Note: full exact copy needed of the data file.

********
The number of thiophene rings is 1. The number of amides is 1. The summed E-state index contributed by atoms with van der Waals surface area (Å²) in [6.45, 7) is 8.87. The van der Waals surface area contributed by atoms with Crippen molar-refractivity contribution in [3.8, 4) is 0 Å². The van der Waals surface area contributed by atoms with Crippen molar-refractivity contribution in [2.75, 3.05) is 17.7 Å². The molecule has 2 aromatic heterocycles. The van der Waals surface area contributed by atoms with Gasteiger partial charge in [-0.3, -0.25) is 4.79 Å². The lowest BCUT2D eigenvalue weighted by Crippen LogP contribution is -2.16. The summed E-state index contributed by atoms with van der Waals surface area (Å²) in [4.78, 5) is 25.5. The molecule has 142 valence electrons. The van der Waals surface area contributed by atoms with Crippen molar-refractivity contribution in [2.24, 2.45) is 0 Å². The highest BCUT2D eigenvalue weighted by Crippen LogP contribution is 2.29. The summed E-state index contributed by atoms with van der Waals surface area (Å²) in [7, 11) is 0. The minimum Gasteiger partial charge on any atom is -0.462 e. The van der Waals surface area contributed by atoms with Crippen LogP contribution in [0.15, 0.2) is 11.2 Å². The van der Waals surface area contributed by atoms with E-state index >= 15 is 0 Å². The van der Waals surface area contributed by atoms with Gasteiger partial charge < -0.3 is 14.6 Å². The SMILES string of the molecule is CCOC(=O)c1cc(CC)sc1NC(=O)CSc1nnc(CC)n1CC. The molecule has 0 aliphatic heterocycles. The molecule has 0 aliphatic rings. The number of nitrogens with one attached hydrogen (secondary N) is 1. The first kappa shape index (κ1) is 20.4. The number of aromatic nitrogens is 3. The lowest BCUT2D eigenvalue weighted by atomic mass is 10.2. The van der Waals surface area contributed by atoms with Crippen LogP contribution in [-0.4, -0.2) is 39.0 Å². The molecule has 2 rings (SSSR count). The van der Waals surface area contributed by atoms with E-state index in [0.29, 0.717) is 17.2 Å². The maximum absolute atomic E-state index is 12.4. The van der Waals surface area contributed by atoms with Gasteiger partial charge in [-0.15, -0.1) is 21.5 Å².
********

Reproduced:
The number of thiophene rings is 1. The number of amides is 1. The summed E-state index contributed by atoms with van der Waals surface area (Å²) in [6.45, 7) is 8.87. The van der Waals surface area contributed by atoms with Crippen molar-refractivity contribution in [3.8, 4) is 0 Å². The van der Waals surface area contributed by atoms with Crippen molar-refractivity contribution in [2.75, 3.05) is 17.7 Å². The molecule has 2 aromatic heterocycles. The van der Waals surface area contributed by atoms with Gasteiger partial charge in [-0.3, -0.25) is 4.79 Å². The lowest BCUT2D eigenvalue weighted by Crippen LogP contribution is -2.16. The summed E-state index contributed by atoms with van der Waals surface area (Å²) in [4.78, 5) is 25.5. The molecule has 142 valence electrons. The van der Waals surface area contributed by atoms with Crippen molar-refractivity contribution in [2.24, 2.45) is 0 Å². The highest BCUT2D eigenvalue weighted by Crippen LogP contribution is 2.29. The summed E-state index contributed by atoms with van der Waals surface area (Å²) in [7, 11) is 0. The minimum Gasteiger partial charge on any atom is -0.462 e. The van der Waals surface area contributed by atoms with Crippen LogP contribution in [0.15, 0.2) is 11.2 Å². The van der Waals surface area contributed by atoms with E-state index >= 15 is 0 Å². The van der Waals surface area contributed by atoms with Gasteiger partial charge < -0.3 is 14.6 Å². The SMILES string of the molecule is CCOC(=O)c1cc(CC)sc1NC(=O)CSc1nnc(CC)n1CC. The molecule has 0 aliphatic heterocycles. The molecule has 0 aliphatic rings. The number of nitrogens with one attached hydrogen (secondary N) is 1. The first kappa shape index (κ1) is 20.4. The number of aromatic nitrogens is 3. The lowest BCUT2D eigenvalue weighted by atomic mass is 10.2. The van der Waals surface area contributed by atoms with Crippen LogP contribution in [-0.4, -0.2) is 39.0 Å². The molecule has 2 rings (SSSR count). The van der Waals surface area contributed by atoms with E-state index in [0.29, 0.717) is 17.2 Å². The maximum absolute atomic E-state index is 12.4. The van der Waals surface area contributed by atoms with Gasteiger partial charge in [-0.15, -0.1) is 21.5 Å².